Tiller has watched offense spread

Purdue coach has put his own twist on 4- and 5-wide sets, with QB Painter at reins

December 28, 2006|By Heather A. Dinich | Heather A. Dinich,Sun Reporter

Orlando, Fla. -- The exact origins are difficult to trace.

Maybe it started to catch on at the University of Wyoming in the late 1980s, where former coach Dennis Erickson left his playbook, a hodgepodge of X's and O's in a one-back spread offense scribbled inside.

It probably was conceived before that, though, an idea Erickson borrowed from the late Jack Elway, who tried to develop "the perfect offense" while an assistant at Washington State in the early 1970s.

One thing is certain. Purdue coach Joe Tiller was part of the evolution - and the success - of the spread offense, a scheme in which four- or five-wide receiver sets are used. What complicates Tiller's modern version is his occasional incorporation of the option, which isn't usually featured in a typical spread offense and adds an extra challenge for Maryland when the teams meet at 8 tomorrow night in the Champs Sports Bowl.

Maryland defensive coordinator Chris Cosh called Tiller a "pioneer" of the spread offense.

"He brought to a historically three-yards-and-a-cloud-of-dust [offense] in the Big Ten, he brought the spread offense - no backs, one back - and made that the norm and kind of made everybody take note," said Cosh, whose Terps were ninth in the Atlantic Coast Conference in total defense. "You've seen it all over the country now."

Tiller, who is in his 10th season at Purdue, said he gets too much credit as an innovator. He, Elway and Erickson all crossed paths early in their careers as the concept began to emerge. Tiller called Elway "the father of the spread offense at the collegiate level," but the two were assistants together at Washington State from 1971 to 1973.

John Elway's father used it when he was head coach at San Jose State, where Erickson was an assistant for three years. Tiller joined the staff at Wyoming as an assistant the season after Erickson left, and the new staff continued to use it.

"As coaches we always beg, borrow and steal from one another and the same is true with this offense," Tiller said. "We feel like we continue to learn more about the offense as we're around it."

Since then, it has grown in acceptance, and Purdue enters tomorrow's game with the top passing offense in the Big Ten and the league's top receiver in junior Dorien Bryant. Redshirt sophomore quarterback Curtis Painter leads the conference in total offense with 295.2 yards per game, but in this particular scheme, the quarterback makes a lot of short throws and doesn't require super arm strength to be successful.

Still, the Boilermakers have thrown the ball 57 percent of the time this season. Three receivers have caught at least 50 passes.

"These receivers have more passes thrown their way than Miss America has," Cosh said. "You can't just focus on one guy."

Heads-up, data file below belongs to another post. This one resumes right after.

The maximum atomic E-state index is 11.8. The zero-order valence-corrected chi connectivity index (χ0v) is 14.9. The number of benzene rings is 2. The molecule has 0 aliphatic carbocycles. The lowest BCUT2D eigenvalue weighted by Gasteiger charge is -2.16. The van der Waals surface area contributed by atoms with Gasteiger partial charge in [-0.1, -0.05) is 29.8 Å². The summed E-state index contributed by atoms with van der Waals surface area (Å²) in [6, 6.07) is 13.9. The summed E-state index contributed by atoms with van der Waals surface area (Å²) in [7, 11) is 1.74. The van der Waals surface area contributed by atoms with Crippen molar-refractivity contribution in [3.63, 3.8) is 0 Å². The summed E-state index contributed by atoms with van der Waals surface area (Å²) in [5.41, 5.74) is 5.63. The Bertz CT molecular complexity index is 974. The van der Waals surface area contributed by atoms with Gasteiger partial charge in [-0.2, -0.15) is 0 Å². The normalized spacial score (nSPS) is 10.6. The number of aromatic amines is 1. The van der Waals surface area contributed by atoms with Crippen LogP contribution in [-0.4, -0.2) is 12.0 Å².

Bryant led the Big Ten with an average of 74.4 yards and 6.1 receptions per game.

"That's one of the good things about our offense," Painter said. "We've got a lot of guys in the receiving corps who can make plays. They've made plays all season long and really have done a great job. That's what makes our offense tough to defend sometimes."

Tiller said he likes the offense because it forces teams to defend the field laterally as well as vertically, and it doesn't require "dominant offensive linemen." The "bubble screen," he said, is just an extended handoff, like a lateral, which is what many of his designed throws are.

"If you're accurate, and you have a good head on your shoulders, you can think and process information quickly and get the ball to the right guy, you really don't need a cannon for an arm," Tiller said. "I think it's an easier offense to play in and it's an easier offense to execute."

The Boilermakers' pass offense was the best in the Big Ten with an average of 293.7 yards per game. Painter said it's not too difficult to learn, but that he did benefit from a redshirt season to learn from Kyle Orton, who upheld the program's tradition of strong quarterbacks.

"It's certainly an honor to be mentioned with some of these guys," Painter said. "I was fortunate enough to be here with Kyle Orton and learn under him my freshman year. ... He was a guy who was always in here late night hours watching film. I think that's the biggest thing I took from him."

Tiller said the offense is a scheme he would use regardless of whether others had picked up on it.

"It's very attractive," Tiller said. "I think it's even more so today than it was 20 years ago, maybe even 10 years ago. The offense certainly has become popular. Now in our conference everyone runs some form of it. It's filtered down to the high schools. It's fun, and that seems to be very important to the youth of today, that they can have some fun while they're doing this football thing."


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